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Just to step out of my Lenten posting for a minute, I thought I would update you on the progress of my journey through The Lord of the Rings with the eldest gel.  Yes, we are still at it, and in fact are now well into The Return of the King.  Indeed, we are now within measurable distance of our first encounter with that coolest of aboriginals, Ghân-buri-Ghân.

This, of course, means that I am going to need to add a new voice to my increasingly complicated repertoire.  In this case, unlike in some of the others that left me scratching my head, I think there’s only one person on whom to model my performance:

mako Mako as “Akiro the Wizard” in the Conan movies.

I mean, who else could it be?

**Trivia Question:  What was the original “new pleasure”?

UPDATE: In answer to my own question, here is the passage from which the title quote came:

The first thing Arthur noticed as they entered into the thick of the party, apart from the noise, the suffocating heat, the wild profusion of colours that protuded dimly through the atmosphere of heavy smoke, the carpets thick with ground glass, ash and avocado droppings, and the small group of pterodactyl-like creatures in lurex who descended on his cherished bottle of retsina, squawking, “A new pleasure, a new pleasure”, was Trillian being chatted up by a Thunder God.

– From Life, The Universe and Everything by Douglas Adams.

Damian Thompson flags the remarks of Cardinal Mahony regarding the use of the Tridentine Mass:

Cardinal Roger Mahony, the Archbishop of Los Angeles, has just given an online interview effectively trashing the Extraordinary Form of the Mass, liberated by Pope Benedict XVI in 2007. Here’s the extract (hat-tip: Opinionated Catholic):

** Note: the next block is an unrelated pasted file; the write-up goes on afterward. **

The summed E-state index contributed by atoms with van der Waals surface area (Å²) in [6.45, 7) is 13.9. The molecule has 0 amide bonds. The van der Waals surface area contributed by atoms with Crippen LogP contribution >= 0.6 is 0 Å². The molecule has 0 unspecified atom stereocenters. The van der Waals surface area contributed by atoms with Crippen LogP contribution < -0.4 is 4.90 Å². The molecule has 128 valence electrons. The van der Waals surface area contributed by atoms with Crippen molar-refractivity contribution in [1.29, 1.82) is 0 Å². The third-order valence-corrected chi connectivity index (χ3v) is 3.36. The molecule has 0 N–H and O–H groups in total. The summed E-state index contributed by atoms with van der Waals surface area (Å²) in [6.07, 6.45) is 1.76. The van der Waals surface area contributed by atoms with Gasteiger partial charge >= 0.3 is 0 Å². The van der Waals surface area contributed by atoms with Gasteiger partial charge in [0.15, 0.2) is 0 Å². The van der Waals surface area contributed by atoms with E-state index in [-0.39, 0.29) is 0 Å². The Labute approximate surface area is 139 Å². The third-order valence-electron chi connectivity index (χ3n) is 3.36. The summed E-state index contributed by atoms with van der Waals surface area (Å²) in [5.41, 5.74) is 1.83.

Ann Scolari: What are your thoughts on the Trindentine mass?
Cardinal Mahony: Ann – The Tridentine Mass was meant for those w
ho could not make the transition from Latin to English [or other languages] after the Council. But there is no participation by the people, and I don’t believe that instills the spirit of Christ among us.

The Cardinal’s views are patronising, inaccurate and an insult to the Holy Father. How distressing for orthodox Catholics in LA to have this man as their bishop.

Yes, indeed.   I’ve been attending the Latin Mass for about a year now and frankly, I don’t know what the heck the Cardinal thinks he’s talking about.

RFEC does its best to ensure “participation by the people”.  Of course the celebrant faces the congregation.  The readings of the Old Testament and the Epistle are usually done by kids.  During the Offeratory, the Children’s Chapel group are brought in and plucked down in front of the altar, staying there until it’s time for the congregation to come up for Communion.   While the rector has long argued about the importance of incorporating children into the service, personally I have always found it immensely distracting from worship, which I always thought was the whole point of being there.  (Silly me!)

Now maybe it’s just me, but very often I feel that while the people are participating, their “participation” in the rite is secondary to their participation with each other.  Gossip and chatter are widespread prior to the service and during the Recessional, and seem to be increasing during the service itself.  I have even started to see some coffee cups being smuggled in and sipped on the sly.   What’s the old line about familiarity breading contempt? ‘Strue.

Lest some of my readers think I’m indulging in gratuitous Palie-bating here, I’ll further my point by noting that sometimes I attend the Novus Ordo Mass at my Church because I have to.  And while the congregational distraction isn’t as bad as it is at RFEC, there are distinct parallels.